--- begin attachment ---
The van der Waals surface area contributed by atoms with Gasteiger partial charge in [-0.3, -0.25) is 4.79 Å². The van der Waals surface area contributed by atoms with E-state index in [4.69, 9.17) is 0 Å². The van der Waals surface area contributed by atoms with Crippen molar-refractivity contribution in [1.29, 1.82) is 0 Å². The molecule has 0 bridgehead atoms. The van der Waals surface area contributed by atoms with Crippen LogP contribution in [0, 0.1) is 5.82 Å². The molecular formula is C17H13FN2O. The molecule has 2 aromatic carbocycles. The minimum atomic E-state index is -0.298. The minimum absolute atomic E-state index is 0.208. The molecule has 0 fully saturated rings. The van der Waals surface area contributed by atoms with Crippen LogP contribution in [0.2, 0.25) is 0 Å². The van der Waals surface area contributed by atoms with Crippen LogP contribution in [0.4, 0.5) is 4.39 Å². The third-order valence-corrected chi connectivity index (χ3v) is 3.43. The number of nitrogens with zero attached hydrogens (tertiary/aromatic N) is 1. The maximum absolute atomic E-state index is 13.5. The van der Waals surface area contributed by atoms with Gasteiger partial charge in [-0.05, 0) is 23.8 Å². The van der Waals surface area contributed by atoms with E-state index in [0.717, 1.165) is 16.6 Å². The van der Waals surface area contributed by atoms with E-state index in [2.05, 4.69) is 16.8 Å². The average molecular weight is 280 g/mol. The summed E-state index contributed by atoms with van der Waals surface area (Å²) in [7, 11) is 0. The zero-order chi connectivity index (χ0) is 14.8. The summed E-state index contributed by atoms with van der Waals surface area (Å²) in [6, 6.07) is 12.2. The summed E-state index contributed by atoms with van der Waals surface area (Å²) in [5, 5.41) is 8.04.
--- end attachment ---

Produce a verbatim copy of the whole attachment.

The van der Waals surface area contributed by atoms with Gasteiger partial charge in [-0.3, -0.25) is 4.79 Å². The van der Waals surface area contributed by atoms with E-state index in [4.69, 9.17) is 0 Å². The van der Waals surface area contributed by atoms with Crippen molar-refractivity contribution in [1.29, 1.82) is 0 Å². The molecule has 0 bridgehead atoms. The van der Waals surface area contributed by atoms with Crippen LogP contribution in [0, 0.1) is 5.82 Å². The molecular formula is C17H13FN2O. The molecule has 2 aromatic carbocycles. The minimum atomic E-state index is -0.298. The minimum absolute atomic E-state index is 0.208. The molecule has 0 fully saturated rings. The van der Waals surface area contributed by atoms with Crippen LogP contribution in [0.2, 0.25) is 0 Å². The van der Waals surface area contributed by atoms with Crippen LogP contribution in [0.4, 0.5) is 4.39 Å². The third-order valence-corrected chi connectivity index (χ3v) is 3.43. The number of nitrogens with zero attached hydrogens (tertiary/aromatic N) is 1. The maximum absolute atomic E-state index is 13.5. The van der Waals surface area contributed by atoms with Gasteiger partial charge in [-0.05, 0) is 23.8 Å². The van der Waals surface area contributed by atoms with E-state index in [0.717, 1.165) is 16.6 Å². The van der Waals surface area contributed by atoms with E-state index in [2.05, 4.69) is 16.8 Å². The average molecular weight is 280 g/mol. The summed E-state index contributed by atoms with van der Waals surface area (Å²) in [7, 11) is 0. The zero-order chi connectivity index (χ0) is 14.8. The summed E-state index contributed by atoms with van der Waals surface area (Å²) in [6, 6.07) is 12.2. The summed E-state index contributed by atoms with van der Waals surface area (Å²) in [5, 5.41) is 8.04.